We missed the torrential downpour and ensuing tornadoes by only an hour or so. Any later, and we would have been locked down at YOW, Ottawa’s international airport. With three connecting flights and only a week’s vacation, that would have been a disastrous start to our trip.
The morning seemed fine. Just a little overcast and some typical late May mugginess, but otherwise, fine. My daughter and I did some last-minute packing before my wife, drove us to the airport.
“Come on Dad, quit worrying and let’s go,” she said with her typical bluntness.
We stopped at the drugstore to pick up sunscreen, mints, and a few other traveling essentials. Fortunately, we live only about 20 minutes away from the airport and on a Saturday in this government town, traffic is rarely a problem. My wife dropped us off at Ottawa’s very modern but smallish airport, squeezed us both tightly and wished us a great trip, with plenty of “I love yous” and “I’ll miss yous” mixed in.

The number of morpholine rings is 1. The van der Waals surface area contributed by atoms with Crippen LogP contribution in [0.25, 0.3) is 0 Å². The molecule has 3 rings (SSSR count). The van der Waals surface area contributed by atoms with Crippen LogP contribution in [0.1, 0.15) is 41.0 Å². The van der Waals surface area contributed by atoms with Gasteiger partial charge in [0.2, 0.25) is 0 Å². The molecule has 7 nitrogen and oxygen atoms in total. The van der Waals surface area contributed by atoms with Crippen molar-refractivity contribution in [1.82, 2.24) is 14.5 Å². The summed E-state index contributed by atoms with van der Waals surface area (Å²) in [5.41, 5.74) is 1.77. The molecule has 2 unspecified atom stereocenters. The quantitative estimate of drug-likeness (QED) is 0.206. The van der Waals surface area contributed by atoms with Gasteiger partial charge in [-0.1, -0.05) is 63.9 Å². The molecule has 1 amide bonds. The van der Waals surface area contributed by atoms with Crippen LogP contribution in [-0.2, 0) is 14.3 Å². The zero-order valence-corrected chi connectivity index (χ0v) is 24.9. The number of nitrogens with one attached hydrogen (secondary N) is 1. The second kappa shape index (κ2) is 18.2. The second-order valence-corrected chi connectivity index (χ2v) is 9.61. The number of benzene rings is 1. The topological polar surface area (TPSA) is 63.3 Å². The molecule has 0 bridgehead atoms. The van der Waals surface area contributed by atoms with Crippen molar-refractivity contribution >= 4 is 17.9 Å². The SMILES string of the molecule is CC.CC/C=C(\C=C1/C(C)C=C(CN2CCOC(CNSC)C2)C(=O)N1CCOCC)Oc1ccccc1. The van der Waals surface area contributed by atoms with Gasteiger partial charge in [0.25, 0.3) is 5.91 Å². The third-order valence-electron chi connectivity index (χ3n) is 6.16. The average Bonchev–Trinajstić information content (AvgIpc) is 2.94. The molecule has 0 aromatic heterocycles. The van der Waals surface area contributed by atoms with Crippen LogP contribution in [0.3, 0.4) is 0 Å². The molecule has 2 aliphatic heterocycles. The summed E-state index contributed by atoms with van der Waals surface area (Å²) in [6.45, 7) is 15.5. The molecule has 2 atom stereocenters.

Check in was a breeze, having done most of it online the night before. Security went well so we had plenty of time to chill, have a snack and chitchat about the upcoming trip, and about some of my daughter’s ongoing issues – nothing serious, just young adult stuff. And still no hint of any stormy weather. I guess that’s the blessing and curse of unplugging from cable and hardly ever listening to Ottawa’s god-awful local radio stations, thanks to satellite radio. Unless it’s something really serious, I rarely hear any weather forecasts and don’t pay much attention to local news anymore. It was mid-afternoon, May 21, 2022, and we were about to embark on the first leg of a trip to Spain that I had been fanaticizing and obsessing about for years. I am fascinated by Spanish culture and was relishing the chance to bask in its nexus for my first ever time.